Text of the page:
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The ‘Responsibility to Prosecute’ Core International Crimes? The Case of German Universal Jurisdiction and the Syrian Government

In: Global Responsibility to Protect
Author:
Melinda Rankin The University of Queensland, Australia, melinda.rankin@uq.edu.au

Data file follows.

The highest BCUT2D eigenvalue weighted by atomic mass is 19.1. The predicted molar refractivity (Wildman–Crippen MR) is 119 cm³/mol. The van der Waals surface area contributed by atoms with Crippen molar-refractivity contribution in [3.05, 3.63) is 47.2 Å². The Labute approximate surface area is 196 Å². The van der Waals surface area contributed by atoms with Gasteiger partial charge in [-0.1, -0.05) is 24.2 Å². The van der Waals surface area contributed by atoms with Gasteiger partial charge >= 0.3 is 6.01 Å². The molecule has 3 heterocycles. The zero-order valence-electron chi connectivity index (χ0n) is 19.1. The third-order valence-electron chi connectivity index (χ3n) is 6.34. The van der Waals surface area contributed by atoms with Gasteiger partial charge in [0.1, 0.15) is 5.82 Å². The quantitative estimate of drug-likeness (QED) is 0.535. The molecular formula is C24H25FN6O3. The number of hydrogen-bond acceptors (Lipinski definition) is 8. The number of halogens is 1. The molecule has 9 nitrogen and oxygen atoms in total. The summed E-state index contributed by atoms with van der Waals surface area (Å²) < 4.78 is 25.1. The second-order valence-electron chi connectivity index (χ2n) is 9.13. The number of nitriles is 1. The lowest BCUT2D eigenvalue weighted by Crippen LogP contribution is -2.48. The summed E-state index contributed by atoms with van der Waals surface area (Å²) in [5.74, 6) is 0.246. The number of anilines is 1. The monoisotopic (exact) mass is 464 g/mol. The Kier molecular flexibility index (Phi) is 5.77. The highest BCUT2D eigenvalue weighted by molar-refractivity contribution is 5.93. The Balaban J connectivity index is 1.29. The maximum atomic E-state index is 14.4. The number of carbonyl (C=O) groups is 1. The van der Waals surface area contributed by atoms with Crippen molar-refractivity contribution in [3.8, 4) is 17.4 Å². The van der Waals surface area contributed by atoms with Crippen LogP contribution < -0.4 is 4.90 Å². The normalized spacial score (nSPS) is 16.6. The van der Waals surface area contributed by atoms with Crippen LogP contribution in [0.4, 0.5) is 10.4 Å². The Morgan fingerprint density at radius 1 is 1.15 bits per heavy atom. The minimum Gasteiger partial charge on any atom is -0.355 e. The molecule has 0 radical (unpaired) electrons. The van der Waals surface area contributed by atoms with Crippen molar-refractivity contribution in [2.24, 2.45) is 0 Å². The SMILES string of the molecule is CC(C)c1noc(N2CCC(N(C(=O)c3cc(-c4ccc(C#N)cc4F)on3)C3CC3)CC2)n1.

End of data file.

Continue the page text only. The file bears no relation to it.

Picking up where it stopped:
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Arguably, more than any other state or interstate actor, German federal authorities, including the German Federal Public Prosecutor General (Generalbundesanwalt, gba) and German Federal Criminal Police Office (Bundeskriminalamt), have been at the forefront of issuing arrest warrants for senior members of the Syrian government suspected of atrocity crimes in the wake of the Arab Spring. This includes German federal authorities making the first arrest of a senior member of the Syrian government in February 2019 for crimes against humanity. This article argues that in relation to core international crimes, Germany’s concept of law reflects one based on a ‘standard’ and international rule of law. Moreover, German federal authorities have demonstrated a willingness to use international humanitarian and criminal law (ichl) in relation to those most responsible for core international crimes. In this way, Germany’s current investigations into alleged crimes against humanity in Syria since 2011 provides for an illuminating case for extending universal jurisdiction, as well as the ‘responsibility to prosecute’ as a legal obligation. It also indicates how a multiplicity of actors – including state and non-state actors – can extend the reach of international criminal law, when the International Criminal Court (icc) cannot act.

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